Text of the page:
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First Images Taken of Snow Leopards in Siberia

Snow leopard image captured by camera trap in Siberia
An image of a snow leopard in Siberia taken by cameras equipped with motion sensors. (Image credit: Sergei Spitsyn (Arkhar/Altaisky State Biosphere Reserve))

Motion-sensor-equipped cameras have taken the first images of the elusive and threatened snow leopard in a remote mountain range in Siberia.

The photos were taken between Oct. 26 and 30 at an altitude of about 13,100 feet (4,000 meters) on the Chikhachyova Ridge in the Altai Republic, a semiautonomous region in southern Russia.

"To get a picture is really a big deal," said James Gibbs, a conservation biologist who had found signs of the snow leopard there this past summer. "The signs that the species is in this region are definitive but a picture is irrefutable."

Gibbs, who is with the SUNY College of Environmental Science and Forestry in Syracuse, N.Y., said the animals are probably part of a larger population that extends into Mongolia.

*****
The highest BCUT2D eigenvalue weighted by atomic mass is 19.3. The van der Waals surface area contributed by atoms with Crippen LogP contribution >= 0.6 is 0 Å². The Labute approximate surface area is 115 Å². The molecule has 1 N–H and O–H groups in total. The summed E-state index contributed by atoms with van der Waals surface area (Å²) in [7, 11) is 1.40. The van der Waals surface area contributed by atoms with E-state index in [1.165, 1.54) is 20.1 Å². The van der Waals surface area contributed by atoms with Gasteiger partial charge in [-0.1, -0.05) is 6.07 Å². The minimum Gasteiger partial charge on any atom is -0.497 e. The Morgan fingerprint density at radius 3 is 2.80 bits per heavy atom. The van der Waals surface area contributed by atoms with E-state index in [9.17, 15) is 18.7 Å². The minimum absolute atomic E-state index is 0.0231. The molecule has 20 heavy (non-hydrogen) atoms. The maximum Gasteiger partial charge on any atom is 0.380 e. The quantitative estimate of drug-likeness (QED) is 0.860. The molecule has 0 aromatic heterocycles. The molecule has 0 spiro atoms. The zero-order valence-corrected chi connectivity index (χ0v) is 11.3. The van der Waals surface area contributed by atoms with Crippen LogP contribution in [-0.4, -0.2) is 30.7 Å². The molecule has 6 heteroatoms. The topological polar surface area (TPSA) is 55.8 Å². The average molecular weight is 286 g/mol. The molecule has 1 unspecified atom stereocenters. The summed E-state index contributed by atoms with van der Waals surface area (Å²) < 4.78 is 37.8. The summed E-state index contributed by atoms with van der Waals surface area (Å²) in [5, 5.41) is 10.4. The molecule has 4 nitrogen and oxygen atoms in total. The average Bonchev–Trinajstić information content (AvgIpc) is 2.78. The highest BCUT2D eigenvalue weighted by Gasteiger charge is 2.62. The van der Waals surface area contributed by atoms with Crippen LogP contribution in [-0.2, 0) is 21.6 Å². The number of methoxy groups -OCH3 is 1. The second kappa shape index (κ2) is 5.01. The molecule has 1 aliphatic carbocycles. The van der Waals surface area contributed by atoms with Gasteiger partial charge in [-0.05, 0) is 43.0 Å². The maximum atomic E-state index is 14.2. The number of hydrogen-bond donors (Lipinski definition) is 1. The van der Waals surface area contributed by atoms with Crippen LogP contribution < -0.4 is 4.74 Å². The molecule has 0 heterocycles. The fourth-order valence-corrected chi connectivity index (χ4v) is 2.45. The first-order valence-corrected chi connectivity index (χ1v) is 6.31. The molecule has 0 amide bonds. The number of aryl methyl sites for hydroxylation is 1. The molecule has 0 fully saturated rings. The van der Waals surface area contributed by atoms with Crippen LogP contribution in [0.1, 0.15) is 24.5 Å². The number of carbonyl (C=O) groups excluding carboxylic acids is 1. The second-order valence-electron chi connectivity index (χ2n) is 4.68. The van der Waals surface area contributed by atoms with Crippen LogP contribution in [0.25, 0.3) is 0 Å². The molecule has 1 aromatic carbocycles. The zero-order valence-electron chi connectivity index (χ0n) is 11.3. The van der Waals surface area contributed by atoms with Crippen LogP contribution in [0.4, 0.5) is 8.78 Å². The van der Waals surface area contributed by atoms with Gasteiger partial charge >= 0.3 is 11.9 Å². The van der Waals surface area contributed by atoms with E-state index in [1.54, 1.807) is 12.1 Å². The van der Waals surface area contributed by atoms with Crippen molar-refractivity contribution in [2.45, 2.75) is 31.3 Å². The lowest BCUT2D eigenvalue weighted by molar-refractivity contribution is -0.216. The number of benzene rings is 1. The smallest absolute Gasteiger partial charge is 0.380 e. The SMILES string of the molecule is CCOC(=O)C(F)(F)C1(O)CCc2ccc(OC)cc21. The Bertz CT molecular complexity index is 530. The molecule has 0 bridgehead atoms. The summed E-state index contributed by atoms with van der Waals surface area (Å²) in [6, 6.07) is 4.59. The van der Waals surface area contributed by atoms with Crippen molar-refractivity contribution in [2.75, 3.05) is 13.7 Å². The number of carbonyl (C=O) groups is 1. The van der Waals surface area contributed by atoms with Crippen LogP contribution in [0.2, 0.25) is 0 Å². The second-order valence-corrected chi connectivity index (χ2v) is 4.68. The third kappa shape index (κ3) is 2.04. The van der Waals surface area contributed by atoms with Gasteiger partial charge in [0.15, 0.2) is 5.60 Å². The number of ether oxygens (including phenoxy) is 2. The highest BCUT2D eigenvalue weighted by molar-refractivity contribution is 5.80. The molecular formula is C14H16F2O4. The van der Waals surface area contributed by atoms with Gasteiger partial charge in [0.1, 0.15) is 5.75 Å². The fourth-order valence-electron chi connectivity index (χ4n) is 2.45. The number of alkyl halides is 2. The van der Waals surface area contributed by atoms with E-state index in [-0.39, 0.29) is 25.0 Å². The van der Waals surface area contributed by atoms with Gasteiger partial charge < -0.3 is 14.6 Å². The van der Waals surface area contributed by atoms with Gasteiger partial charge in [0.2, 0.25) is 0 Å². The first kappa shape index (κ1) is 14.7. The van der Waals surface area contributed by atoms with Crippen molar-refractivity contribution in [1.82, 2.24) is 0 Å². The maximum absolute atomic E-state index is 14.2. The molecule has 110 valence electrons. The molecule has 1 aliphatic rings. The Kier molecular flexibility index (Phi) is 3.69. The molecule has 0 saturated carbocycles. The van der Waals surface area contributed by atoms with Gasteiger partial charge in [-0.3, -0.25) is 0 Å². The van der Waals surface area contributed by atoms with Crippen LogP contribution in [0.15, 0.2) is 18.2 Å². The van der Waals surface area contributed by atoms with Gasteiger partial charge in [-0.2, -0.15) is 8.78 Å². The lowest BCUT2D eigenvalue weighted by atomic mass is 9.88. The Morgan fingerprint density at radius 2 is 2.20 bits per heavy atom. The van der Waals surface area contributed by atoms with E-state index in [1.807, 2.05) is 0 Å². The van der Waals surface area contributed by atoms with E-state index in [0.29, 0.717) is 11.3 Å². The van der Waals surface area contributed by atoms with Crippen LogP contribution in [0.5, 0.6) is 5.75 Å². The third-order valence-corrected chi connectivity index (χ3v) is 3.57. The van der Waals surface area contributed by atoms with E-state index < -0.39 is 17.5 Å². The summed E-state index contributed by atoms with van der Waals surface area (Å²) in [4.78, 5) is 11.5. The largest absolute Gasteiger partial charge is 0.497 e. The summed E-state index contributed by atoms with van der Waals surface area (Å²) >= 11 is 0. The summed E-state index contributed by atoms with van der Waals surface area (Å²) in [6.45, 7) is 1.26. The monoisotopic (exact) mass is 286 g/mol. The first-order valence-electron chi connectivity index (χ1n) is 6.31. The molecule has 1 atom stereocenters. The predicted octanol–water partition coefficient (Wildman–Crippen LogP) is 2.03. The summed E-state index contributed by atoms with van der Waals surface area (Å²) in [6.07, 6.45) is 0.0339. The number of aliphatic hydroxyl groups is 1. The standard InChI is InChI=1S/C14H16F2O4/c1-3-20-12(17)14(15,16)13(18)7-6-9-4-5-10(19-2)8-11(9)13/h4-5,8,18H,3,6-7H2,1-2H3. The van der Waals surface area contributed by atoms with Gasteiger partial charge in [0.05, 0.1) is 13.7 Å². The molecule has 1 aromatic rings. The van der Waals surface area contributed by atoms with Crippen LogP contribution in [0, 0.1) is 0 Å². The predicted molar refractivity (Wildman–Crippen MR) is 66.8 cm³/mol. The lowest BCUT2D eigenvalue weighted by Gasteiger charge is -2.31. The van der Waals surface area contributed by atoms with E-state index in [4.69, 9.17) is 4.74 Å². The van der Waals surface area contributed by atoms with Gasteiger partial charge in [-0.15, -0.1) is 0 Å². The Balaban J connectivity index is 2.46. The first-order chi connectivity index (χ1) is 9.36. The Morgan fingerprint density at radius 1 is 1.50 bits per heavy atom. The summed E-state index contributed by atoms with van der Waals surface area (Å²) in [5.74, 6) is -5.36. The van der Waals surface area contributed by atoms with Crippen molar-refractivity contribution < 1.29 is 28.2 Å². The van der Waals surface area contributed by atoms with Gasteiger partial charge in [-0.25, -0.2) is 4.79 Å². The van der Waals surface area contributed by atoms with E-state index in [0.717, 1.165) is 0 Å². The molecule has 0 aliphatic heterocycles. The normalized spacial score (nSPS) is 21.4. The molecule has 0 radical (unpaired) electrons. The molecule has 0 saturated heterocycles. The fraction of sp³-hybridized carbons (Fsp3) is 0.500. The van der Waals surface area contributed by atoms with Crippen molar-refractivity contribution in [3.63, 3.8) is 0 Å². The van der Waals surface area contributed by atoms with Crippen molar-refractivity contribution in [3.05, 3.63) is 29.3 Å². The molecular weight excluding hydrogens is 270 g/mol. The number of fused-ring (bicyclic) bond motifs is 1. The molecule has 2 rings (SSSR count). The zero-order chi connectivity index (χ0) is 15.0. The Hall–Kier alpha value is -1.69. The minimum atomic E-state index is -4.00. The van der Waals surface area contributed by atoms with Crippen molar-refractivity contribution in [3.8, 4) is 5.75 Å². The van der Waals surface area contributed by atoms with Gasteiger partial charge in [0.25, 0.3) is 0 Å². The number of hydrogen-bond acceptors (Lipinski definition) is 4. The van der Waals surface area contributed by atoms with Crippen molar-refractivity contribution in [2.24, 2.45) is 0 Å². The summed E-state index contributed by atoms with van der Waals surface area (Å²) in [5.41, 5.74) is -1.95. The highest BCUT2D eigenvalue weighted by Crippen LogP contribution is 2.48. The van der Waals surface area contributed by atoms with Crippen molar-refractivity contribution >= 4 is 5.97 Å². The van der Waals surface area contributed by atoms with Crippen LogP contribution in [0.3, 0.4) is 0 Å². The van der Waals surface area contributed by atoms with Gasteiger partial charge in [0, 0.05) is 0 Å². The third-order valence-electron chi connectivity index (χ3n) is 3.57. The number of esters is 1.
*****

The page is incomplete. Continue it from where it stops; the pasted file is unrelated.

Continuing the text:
Ten cameras had been installed in the area after Gibbs and some colleagues found evidence of the leopard's presence during an expedition. The researchers had made the trip primarily to survey the population of Argali sheep, the world’s largest wild sheep species, which is threatened by hunters and habitat loss. But at the same time, the researchers searched for evidence of snow leopards.

"Snow leopards leave clear signs that you see readily if you look for them," Gibbs said in a statement. "You can find scat and places where they scratch trees with their claws. And you see their scrapes, circular depressions made in the gravel that are slightly discolored. They maintain these scent marks. If you see fresh ones, you know snow leopards are in the area."

The snow leopard population is threatened by poachers, who hunt the animals for their distinctive spotted coats.

In addition to the snow leopards, the cameras caught images of a rarely seen Pallas cat, also called a manul, a thick-furred feline about the size of a domestic cat.

The expedition that installed the cameras was sponsored jointly by the nonprofit conservation group Arkhar NGO and the Altaisky State Biosphere Reserve. The conservation group Panthera provided a grant to purchase the cameras.

Live Science Staff
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